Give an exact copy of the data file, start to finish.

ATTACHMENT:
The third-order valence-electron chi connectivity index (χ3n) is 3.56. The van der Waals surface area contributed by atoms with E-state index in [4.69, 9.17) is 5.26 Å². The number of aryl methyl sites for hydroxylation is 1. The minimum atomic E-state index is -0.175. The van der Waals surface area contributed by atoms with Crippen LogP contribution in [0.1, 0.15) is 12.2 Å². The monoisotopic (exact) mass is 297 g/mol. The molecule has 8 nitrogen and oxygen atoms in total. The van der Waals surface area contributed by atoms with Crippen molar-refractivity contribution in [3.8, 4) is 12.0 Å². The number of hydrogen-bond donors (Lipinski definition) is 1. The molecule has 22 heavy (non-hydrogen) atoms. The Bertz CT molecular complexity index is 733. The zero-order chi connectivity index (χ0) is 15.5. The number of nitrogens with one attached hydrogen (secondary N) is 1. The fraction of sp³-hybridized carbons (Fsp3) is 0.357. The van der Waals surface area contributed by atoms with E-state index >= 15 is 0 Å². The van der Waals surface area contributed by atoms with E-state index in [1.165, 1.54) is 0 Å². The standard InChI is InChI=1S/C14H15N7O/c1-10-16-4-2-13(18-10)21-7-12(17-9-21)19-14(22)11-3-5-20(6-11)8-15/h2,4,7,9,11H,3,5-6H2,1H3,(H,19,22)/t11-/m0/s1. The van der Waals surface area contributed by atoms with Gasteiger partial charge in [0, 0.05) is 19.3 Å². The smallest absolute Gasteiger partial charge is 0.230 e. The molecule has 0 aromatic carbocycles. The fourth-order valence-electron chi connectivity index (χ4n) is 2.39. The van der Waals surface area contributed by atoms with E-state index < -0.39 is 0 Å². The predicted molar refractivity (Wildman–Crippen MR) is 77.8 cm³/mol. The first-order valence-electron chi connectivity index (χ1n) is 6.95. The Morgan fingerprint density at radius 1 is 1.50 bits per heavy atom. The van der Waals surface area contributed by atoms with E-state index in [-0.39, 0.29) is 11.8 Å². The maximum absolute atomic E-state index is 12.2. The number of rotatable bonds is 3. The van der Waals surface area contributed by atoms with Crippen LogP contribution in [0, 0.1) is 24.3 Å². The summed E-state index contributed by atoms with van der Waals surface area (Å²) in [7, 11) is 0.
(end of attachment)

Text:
The third-order valence-electron chi connectivity index (χ3n) is 3.56. The van der Waals surface area contributed by atoms with E-state index in [4.69, 9.17) is 5.26 Å². The number of aryl methyl sites for hydroxylation is 1. The minimum atomic E-state index is -0.175. The van der Waals surface area contributed by atoms with Crippen LogP contribution in [0.1, 0.15) is 12.2 Å². The monoisotopic (exact) mass is 297 g/mol. The molecule has 8 nitrogen and oxygen atoms in total. The van der Waals surface area contributed by atoms with Crippen molar-refractivity contribution in [3.8, 4) is 12.0 Å². The number of hydrogen-bond donors (Lipinski definition) is 1. The molecule has 22 heavy (non-hydrogen) atoms. The Bertz CT molecular complexity index is 733. The zero-order chi connectivity index (χ0) is 15.5. The number of nitrogens with one attached hydrogen (secondary N) is 1. The fraction of sp³-hybridized carbons (Fsp3) is 0.357. The van der Waals surface area contributed by atoms with E-state index >= 15 is 0 Å². The van der Waals surface area contributed by atoms with E-state index in [1.165, 1.54) is 0 Å². The standard InChI is InChI=1S/C14H15N7O/c1-10-16-4-2-13(18-10)21-7-12(17-9-21)19-14(22)11-3-5-20(6-11)8-15/h2,4,7,9,11H,3,5-6H2,1H3,(H,19,22)/t11-/m0/s1. The van der Waals surface area contributed by atoms with Gasteiger partial charge in [0, 0.05) is 19.3 Å². The smallest absolute Gasteiger partial charge is 0.230 e. The molecule has 0 aromatic carbocycles. The fourth-order valence-electron chi connectivity index (χ4n) is 2.39. The van der Waals surface area contributed by atoms with E-state index < -0.39 is 0 Å². The predicted molar refractivity (Wildman–Crippen MR) is 77.8 cm³/mol. The first-order valence-electron chi connectivity index (χ1n) is 6.95. The Morgan fingerprint density at radius 1 is 1.50 bits per heavy atom. The van der Waals surface area contributed by atoms with E-state index in [-0.39, 0.29) is 11.8 Å². The maximum absolute atomic E-state index is 12.2. The number of rotatable bonds is 3. The van der Waals surface area contributed by atoms with Crippen LogP contribution in [0, 0.1) is 24.3 Å². The summed E-state index contributed by atoms with van der Waals surface area (Å²) in [7, 11) is 0.